By Vic Napier
For reasons I’ve never been able to understand everyone seems to want to buy a home. This has never made sense to me.
It’s obvious to me that for most people buying a home is a bad idea.
The biggest problem with homes is that for most people they are too expensive.
It’s true that the average monthly mortgage payment is a little over $1000, but that just scratches the surface of home expenses. You need to pay insurance and taxes, plus the standards like water, sewer electric and garbage.
But don’t forget the costs of landscaping — even if you do it yourself, there are all sorts of supplies like fertilizer, plants and fuel for the lawnmower.
Remember to add in opportunity costs — the amount of money you could be making if it weren’t for all the time the house demands. You could hold down a part time job or creating equity is a side business if you had the time.
But you can’t. Instead, you have a house.
And let’s not forget one other financial burden of home ownership — about $5,000 in easily liquefiable assets to cover emergencies. Insurance doesn’t cover everything. The more you have insured, the higher your insurance premiums will be, so it’s tempting to cut back on coverage or deductibles.
Sure, you can cut back on the amount insured or increase the deductible, but that means you need a bigger emergency fund. If the heating system needs major repairs in the middle of the winter, you need cash right away to stay warm.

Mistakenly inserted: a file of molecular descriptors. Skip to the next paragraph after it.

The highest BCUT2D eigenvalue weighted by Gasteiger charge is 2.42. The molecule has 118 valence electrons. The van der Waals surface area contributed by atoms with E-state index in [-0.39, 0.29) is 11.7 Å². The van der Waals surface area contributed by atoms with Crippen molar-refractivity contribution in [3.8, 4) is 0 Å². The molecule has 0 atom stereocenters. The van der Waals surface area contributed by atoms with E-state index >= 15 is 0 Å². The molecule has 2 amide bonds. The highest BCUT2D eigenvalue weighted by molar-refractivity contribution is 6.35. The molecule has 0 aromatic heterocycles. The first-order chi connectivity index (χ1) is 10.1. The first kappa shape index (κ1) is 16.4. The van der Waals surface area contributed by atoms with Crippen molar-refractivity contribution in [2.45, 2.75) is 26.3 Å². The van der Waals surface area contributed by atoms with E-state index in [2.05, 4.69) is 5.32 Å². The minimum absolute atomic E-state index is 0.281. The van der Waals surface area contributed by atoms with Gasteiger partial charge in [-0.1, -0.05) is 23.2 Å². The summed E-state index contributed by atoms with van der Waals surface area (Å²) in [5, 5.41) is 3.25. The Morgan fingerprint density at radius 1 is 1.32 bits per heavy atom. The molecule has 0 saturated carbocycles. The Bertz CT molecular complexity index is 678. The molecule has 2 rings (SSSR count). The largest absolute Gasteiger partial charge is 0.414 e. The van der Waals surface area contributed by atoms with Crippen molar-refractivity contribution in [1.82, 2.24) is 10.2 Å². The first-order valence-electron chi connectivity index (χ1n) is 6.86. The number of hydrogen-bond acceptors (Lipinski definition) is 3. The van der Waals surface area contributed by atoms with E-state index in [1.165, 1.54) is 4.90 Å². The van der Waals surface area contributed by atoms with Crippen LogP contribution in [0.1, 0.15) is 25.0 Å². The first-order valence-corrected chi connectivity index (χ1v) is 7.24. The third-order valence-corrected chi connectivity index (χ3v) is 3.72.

But that’s not all.
Now that you have that great house, you have to fill it with appliances and furniture. After closing fees, you will probably buy these big-ticket items on credit, so add those expenses, including interest charges, to the monthly bill. Add them to your home insurance policy also, and prepare to pay a bigger premium.
Real estate professionals are quick to point out the tax advantages of owning a home, and that is true, but only if you are making enough money that you need the deduction. The median family income is slightly less than $60,000, and tax advantages have only a minor effect. In fact, when mortgages require ten or twenty percent down and interest rates are increasing, home ownership is out of reach of most median income earners.